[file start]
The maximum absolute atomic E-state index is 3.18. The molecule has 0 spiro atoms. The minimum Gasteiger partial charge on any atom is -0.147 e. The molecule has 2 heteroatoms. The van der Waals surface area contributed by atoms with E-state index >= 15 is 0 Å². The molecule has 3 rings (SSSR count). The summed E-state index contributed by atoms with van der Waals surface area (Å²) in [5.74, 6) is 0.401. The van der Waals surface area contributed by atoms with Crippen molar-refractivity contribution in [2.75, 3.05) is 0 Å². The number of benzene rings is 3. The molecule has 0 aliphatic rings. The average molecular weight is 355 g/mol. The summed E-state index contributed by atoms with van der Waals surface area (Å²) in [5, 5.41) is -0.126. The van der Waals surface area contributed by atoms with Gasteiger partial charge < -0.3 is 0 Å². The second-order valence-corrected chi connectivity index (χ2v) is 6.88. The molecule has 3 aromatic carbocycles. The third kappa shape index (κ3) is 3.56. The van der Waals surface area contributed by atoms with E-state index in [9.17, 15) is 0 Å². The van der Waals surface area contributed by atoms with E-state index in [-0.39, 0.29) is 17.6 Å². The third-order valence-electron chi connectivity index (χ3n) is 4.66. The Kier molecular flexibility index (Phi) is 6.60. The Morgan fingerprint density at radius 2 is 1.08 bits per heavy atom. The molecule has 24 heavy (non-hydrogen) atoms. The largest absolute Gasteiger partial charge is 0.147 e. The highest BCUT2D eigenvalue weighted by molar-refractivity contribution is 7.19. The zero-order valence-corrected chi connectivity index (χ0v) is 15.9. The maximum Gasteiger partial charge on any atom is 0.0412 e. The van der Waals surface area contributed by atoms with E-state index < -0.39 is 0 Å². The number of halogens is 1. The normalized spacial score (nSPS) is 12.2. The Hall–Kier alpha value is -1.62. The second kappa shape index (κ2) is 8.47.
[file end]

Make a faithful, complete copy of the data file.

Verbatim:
The maximum absolute atomic E-state index is 3.18. The molecule has 0 spiro atoms. The minimum Gasteiger partial charge on any atom is -0.147 e. The molecule has 2 heteroatoms. The van der Waals surface area contributed by atoms with E-state index >= 15 is 0 Å². The molecule has 3 rings (SSSR count). The summed E-state index contributed by atoms with van der Waals surface area (Å²) in [5.74, 6) is 0.401. The van der Waals surface area contributed by atoms with Crippen molar-refractivity contribution in [2.75, 3.05) is 0 Å². The number of benzene rings is 3. The molecule has 0 aliphatic rings. The average molecular weight is 355 g/mol. The summed E-state index contributed by atoms with van der Waals surface area (Å²) in [5, 5.41) is -0.126. The van der Waals surface area contributed by atoms with Gasteiger partial charge < -0.3 is 0 Å². The second-order valence-corrected chi connectivity index (χ2v) is 6.88. The molecule has 3 aromatic carbocycles. The third kappa shape index (κ3) is 3.56. The van der Waals surface area contributed by atoms with E-state index in [9.17, 15) is 0 Å². The van der Waals surface area contributed by atoms with E-state index in [-0.39, 0.29) is 17.6 Å². The third-order valence-electron chi connectivity index (χ3n) is 4.66. The Kier molecular flexibility index (Phi) is 6.60. The Morgan fingerprint density at radius 2 is 1.08 bits per heavy atom. The molecule has 24 heavy (non-hydrogen) atoms. The largest absolute Gasteiger partial charge is 0.147 e. The highest BCUT2D eigenvalue weighted by molar-refractivity contribution is 7.19. The zero-order valence-corrected chi connectivity index (χ0v) is 15.9. The maximum Gasteiger partial charge on any atom is 0.0412 e. The van der Waals surface area contributed by atoms with E-state index < -0.39 is 0 Å². The number of halogens is 1. The normalized spacial score (nSPS) is 12.2. The Hall–Kier alpha value is -1.62. The second kappa shape index (κ2) is 8.47.